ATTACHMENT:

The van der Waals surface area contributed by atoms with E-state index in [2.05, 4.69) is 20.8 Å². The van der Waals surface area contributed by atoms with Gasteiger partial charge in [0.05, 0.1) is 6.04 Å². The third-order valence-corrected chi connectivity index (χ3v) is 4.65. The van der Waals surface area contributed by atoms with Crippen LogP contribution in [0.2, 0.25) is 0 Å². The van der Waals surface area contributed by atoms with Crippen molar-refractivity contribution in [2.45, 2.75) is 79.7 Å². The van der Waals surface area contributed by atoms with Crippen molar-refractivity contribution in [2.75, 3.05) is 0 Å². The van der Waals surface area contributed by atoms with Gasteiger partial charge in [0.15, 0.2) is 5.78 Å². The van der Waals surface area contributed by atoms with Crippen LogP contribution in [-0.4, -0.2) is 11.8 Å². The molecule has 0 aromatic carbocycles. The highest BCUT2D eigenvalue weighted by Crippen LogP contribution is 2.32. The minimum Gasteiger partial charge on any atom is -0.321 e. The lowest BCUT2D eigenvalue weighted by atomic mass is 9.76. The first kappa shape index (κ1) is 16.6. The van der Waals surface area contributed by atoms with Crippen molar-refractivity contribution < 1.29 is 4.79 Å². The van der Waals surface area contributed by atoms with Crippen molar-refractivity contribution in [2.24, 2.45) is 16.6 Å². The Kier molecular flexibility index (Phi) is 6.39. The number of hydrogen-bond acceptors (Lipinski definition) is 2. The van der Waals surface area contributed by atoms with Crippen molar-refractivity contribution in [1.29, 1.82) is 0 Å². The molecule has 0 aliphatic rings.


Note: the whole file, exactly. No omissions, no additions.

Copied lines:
The van der Waals surface area contributed by atoms with E-state index in [2.05, 4.69) is 20.8 Å². The van der Waals surface area contributed by atoms with Gasteiger partial charge in [0.05, 0.1) is 6.04 Å². The third-order valence-corrected chi connectivity index (χ3v) is 4.65. The van der Waals surface area contributed by atoms with Crippen LogP contribution in [0.2, 0.25) is 0 Å². The van der Waals surface area contributed by atoms with Crippen molar-refractivity contribution in [2.45, 2.75) is 79.7 Å². The van der Waals surface area contributed by atoms with Crippen molar-refractivity contribution in [2.75, 3.05) is 0 Å². The van der Waals surface area contributed by atoms with Gasteiger partial charge in [0.15, 0.2) is 5.78 Å². The van der Waals surface area contributed by atoms with Crippen LogP contribution in [-0.4, -0.2) is 11.8 Å². The molecule has 0 aromatic carbocycles. The highest BCUT2D eigenvalue weighted by Crippen LogP contribution is 2.32. The minimum Gasteiger partial charge on any atom is -0.321 e. The lowest BCUT2D eigenvalue weighted by atomic mass is 9.76. The first kappa shape index (κ1) is 16.6. The van der Waals surface area contributed by atoms with Crippen molar-refractivity contribution < 1.29 is 4.79 Å². The van der Waals surface area contributed by atoms with Crippen molar-refractivity contribution in [2.24, 2.45) is 16.6 Å². The Kier molecular flexibility index (Phi) is 6.39. The number of hydrogen-bond acceptors (Lipinski definition) is 2. The van der Waals surface area contributed by atoms with Crippen molar-refractivity contribution in [1.29, 1.82) is 0 Å². The molecule has 0 aliphatic rings.